Sunday, May 8, 2011

It’s Lilac Time!

I am thinking of the lilac-trees,
That shook their purple plumes,
And when the sash was open,
Shed fragrance through the room.
~ Anna S. Stephens

A lilac-themed corner in Cassandra's farmhouse parlor

I recently learned, via a gardening article in our local newspaper, why lilac blossoms are not as profuse in our Nation’s Capital region as at our upstate New York farm. Lilacs do not flower well in the Agriculture Department’s Zone 7 and in warmer hardiness zones. These zones also provide perfect conditions for powdery mildew to develop due to the oppressive heat of the summer months.


When lilacs last in the door-yard bloom’d,

And the great star early droop’d in the western sky in the night,
I mourn’d—and yet shall mourn with ever-returning spring.
~ Walt Whitman—When Lilacs Last in the Door-Yard Bloom’d. I. Leaves of Grass. 5

Lilacs must be planted to receive full sun, cold winter weather, and mild weather with good air circulation in spring and summer.  No wonder our New York lilacs are so beautiful – they were planted years ago in the perfect conditions!  How I love gathering huge bouquets of the sweetly fragrant blossoms...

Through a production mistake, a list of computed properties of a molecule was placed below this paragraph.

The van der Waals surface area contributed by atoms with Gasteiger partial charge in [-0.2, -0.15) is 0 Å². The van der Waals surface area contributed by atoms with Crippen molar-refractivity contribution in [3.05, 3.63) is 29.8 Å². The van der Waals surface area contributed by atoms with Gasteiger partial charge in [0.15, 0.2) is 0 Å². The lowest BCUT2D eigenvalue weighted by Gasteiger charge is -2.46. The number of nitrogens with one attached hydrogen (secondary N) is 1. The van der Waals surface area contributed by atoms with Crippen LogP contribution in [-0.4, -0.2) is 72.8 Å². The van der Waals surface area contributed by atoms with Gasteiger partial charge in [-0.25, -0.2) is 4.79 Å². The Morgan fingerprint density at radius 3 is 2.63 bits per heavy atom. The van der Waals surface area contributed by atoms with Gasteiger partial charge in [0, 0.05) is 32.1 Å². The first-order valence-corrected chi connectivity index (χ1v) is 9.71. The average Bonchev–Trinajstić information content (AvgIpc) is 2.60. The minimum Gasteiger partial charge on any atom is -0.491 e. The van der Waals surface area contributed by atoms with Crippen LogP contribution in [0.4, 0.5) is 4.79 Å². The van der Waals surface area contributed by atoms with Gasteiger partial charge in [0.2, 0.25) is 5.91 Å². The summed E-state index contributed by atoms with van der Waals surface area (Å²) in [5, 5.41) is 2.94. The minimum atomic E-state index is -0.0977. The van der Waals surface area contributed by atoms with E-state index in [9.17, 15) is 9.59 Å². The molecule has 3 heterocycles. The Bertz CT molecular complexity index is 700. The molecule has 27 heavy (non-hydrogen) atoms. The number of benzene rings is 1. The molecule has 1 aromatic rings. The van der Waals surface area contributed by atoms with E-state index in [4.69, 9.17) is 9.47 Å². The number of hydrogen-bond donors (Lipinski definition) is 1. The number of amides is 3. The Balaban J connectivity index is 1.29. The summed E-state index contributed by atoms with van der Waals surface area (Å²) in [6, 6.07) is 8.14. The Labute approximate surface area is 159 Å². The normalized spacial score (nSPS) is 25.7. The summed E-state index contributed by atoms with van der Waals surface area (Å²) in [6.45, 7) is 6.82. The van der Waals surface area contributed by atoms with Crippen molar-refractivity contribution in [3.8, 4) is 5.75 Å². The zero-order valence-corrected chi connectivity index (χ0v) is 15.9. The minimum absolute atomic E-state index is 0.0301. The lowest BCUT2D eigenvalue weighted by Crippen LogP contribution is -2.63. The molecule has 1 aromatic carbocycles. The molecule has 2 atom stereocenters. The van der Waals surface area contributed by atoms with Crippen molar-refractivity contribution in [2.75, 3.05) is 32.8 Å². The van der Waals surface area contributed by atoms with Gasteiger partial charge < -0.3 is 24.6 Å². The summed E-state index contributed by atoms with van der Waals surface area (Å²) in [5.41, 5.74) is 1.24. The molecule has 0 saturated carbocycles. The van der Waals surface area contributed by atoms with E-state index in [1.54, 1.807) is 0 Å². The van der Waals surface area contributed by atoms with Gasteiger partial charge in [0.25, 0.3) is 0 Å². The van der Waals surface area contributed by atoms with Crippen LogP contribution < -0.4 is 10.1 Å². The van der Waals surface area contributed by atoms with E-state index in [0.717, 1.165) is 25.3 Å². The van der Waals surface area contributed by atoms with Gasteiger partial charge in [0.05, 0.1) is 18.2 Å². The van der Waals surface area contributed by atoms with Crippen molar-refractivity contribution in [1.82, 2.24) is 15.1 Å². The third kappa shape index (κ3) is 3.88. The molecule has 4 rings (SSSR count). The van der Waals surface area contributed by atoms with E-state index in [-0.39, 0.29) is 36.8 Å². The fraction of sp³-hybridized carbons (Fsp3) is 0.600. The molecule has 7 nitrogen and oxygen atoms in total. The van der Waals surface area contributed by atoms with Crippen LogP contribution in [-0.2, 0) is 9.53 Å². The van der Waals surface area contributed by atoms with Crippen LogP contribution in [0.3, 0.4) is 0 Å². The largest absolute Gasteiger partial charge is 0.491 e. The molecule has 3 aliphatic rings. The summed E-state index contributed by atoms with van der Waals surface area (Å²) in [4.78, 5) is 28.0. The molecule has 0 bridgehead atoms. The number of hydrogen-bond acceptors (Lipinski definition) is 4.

Lilacs characteristically develop a mass of roots.  Lilac cuttings easily root if taken in mid-June.  The cuttings should be 8 to 10 inches long, dipped in a rooting hormone, and placed in a sand medium under mist.  Since lilac blooms occur on stems that formed last year, branches should only be pruned in late spring as flowers fade from these stems.  I don’t believe our New York lilacs have been pruned for years, but I look forward to wielding my pruning shears next month!

With every leaf a miracle … and from this bush in the door-yard,
With delicate-colour’d blossoms, and heart-shaped leaves of rich green
A sprig, with its flower, I break.
Walt Whitman—When Lilacs Last in the Door-Yard Bloom’d. III. Leaves of Grass.


Two of Cassandra's Lilac-themed Decorative Bookcovers:



The lilac spread
Odorous essence.
~ Jean Ingelow—Laurance. Pt. III.

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